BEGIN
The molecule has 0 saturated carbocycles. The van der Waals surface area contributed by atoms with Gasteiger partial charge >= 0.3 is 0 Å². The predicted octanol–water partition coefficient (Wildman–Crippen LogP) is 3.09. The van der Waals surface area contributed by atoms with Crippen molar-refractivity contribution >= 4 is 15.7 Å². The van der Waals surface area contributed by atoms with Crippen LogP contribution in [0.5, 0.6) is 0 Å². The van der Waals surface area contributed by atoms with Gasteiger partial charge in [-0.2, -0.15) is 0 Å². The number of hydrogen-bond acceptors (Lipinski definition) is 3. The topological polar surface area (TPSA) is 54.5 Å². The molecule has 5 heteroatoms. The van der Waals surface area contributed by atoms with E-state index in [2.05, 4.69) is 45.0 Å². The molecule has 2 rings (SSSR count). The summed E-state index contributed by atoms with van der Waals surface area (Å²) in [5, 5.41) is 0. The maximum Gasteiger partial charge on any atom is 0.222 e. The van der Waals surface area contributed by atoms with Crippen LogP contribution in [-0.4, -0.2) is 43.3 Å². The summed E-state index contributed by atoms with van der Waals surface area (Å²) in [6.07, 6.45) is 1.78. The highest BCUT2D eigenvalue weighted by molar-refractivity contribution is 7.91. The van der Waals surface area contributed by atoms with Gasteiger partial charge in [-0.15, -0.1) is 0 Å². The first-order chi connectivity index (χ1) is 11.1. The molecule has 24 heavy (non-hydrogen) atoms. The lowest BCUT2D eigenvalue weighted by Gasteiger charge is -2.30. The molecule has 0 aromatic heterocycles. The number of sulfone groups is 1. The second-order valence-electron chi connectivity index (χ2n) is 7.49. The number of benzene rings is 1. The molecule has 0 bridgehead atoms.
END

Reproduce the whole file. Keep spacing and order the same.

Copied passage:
The molecule has 0 saturated carbocycles. The van der Waals surface area contributed by atoms with Gasteiger partial charge >= 0.3 is 0 Å². The predicted octanol–water partition coefficient (Wildman–Crippen LogP) is 3.09. The van der Waals surface area contributed by atoms with Crippen molar-refractivity contribution >= 4 is 15.7 Å². The van der Waals surface area contributed by atoms with Crippen LogP contribution in [0.5, 0.6) is 0 Å². The van der Waals surface area contributed by atoms with Gasteiger partial charge in [-0.2, -0.15) is 0 Å². The number of hydrogen-bond acceptors (Lipinski definition) is 3. The topological polar surface area (TPSA) is 54.5 Å². The molecule has 5 heteroatoms. The van der Waals surface area contributed by atoms with E-state index in [2.05, 4.69) is 45.0 Å². The molecule has 2 rings (SSSR count). The summed E-state index contributed by atoms with van der Waals surface area (Å²) in [5, 5.41) is 0. The maximum Gasteiger partial charge on any atom is 0.222 e. The van der Waals surface area contributed by atoms with Crippen LogP contribution in [-0.4, -0.2) is 43.3 Å². The summed E-state index contributed by atoms with van der Waals surface area (Å²) in [6.07, 6.45) is 1.78. The highest BCUT2D eigenvalue weighted by molar-refractivity contribution is 7.91. The van der Waals surface area contributed by atoms with Gasteiger partial charge in [-0.15, -0.1) is 0 Å². The first-order chi connectivity index (χ1) is 11.1. The molecule has 24 heavy (non-hydrogen) atoms. The lowest BCUT2D eigenvalue weighted by Gasteiger charge is -2.30. The molecule has 0 aromatic heterocycles. The number of sulfone groups is 1. The second-order valence-electron chi connectivity index (χ2n) is 7.49. The number of benzene rings is 1. The molecule has 0 bridgehead atoms.